• NeilT Clearfield, UT
    March 30, 2013 7:39 a.m.

    I thought people were poor because they are all lazy and unmotivated, prefer to live on welfate to employment and don't know how to shop for groceries. Tell me it's not true.

  • DVD Taylorsville, 00
    March 30, 2013 7:25 a.m.

    So how do we get the rule of law and effective governance into the countries that don't have them? Anarchy does not allow for an environment of growth, as Somalia has demonstrated. Those countries with 'more government' (when fairer) such as the Nordic countries, don't seem to be doing too badly these days.

  • Herbert Gravy Salinas, CA
    March 29, 2013 12:47 p.m.

    Ask not what your country can do for you, ask what THIS country can do for you.

  • I-am-I South Jordan, UT
    March 29, 2013 11:42 a.m.

    Samhill's comment was the best comment on here.

  • SLCWatch Salt Lake City, UT
    March 29, 2013 9:30 a.m.

    Let's look at this:
    1. Productive economy: A culture of people who are industrious, learned and not idle

    2. A government that is responsive to the citizens: A culture where government service is focused on service.

    3. A capable bureaucracy: A culture where things are done with order and fairness.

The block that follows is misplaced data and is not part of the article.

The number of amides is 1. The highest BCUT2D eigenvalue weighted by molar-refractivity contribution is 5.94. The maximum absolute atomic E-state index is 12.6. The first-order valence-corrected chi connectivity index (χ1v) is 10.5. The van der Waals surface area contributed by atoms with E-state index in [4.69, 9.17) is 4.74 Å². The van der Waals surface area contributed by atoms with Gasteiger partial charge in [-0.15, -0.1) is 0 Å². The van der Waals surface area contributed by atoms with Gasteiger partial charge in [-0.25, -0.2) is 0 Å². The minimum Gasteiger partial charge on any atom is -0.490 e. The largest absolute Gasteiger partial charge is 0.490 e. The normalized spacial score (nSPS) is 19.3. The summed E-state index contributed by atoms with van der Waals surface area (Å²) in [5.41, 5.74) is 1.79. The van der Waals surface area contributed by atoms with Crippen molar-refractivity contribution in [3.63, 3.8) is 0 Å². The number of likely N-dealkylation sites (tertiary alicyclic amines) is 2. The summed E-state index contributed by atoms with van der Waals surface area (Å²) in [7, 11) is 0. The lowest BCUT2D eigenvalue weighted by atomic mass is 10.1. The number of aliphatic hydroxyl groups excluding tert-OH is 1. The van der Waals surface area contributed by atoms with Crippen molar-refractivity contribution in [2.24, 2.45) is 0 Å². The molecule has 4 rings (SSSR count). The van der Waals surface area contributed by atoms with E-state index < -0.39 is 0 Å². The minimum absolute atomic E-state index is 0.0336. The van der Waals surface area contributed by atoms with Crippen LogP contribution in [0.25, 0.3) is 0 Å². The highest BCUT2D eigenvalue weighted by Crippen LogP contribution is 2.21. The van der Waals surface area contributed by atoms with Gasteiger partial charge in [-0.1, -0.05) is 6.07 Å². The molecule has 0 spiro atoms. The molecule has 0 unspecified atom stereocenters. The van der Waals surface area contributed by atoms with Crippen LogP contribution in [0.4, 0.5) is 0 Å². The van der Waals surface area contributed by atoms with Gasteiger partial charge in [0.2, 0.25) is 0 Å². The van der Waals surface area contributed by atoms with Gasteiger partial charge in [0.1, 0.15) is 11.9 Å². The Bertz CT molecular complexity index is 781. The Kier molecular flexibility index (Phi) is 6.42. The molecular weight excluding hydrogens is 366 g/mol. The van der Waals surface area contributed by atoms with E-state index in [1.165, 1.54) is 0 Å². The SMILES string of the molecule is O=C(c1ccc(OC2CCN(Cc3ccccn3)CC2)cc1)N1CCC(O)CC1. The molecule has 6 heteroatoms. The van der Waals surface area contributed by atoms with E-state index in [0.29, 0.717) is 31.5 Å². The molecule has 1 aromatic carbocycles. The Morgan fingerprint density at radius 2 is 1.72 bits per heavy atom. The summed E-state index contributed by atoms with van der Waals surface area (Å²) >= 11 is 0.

4. Rule of law: A culture where they are taught correct principles and they live by them.

    Sounds like a rightous nation to me.
    Maybe we should be teaching rightousness and not what's in it for me.

  • bored Lindon, UT
    March 28, 2013 11:50 p.m.

    Where would all of our teens work if every job at McDonald's is taken by a poor immigrant? It's bad enough already...it would only get worse.

  • Rural sport fan DUCHESNE, UT
    March 28, 2013 2:58 p.m.

    The guy is right. Having lived in a country where "guest workers" were a VERY common thing, I can say he is right, in most of his ideas. The one problem that he didn't address, is what happens when the native people that used to do those lo end jobs can no longer get those jobs? The answer I saw was, you get more welfare recipients.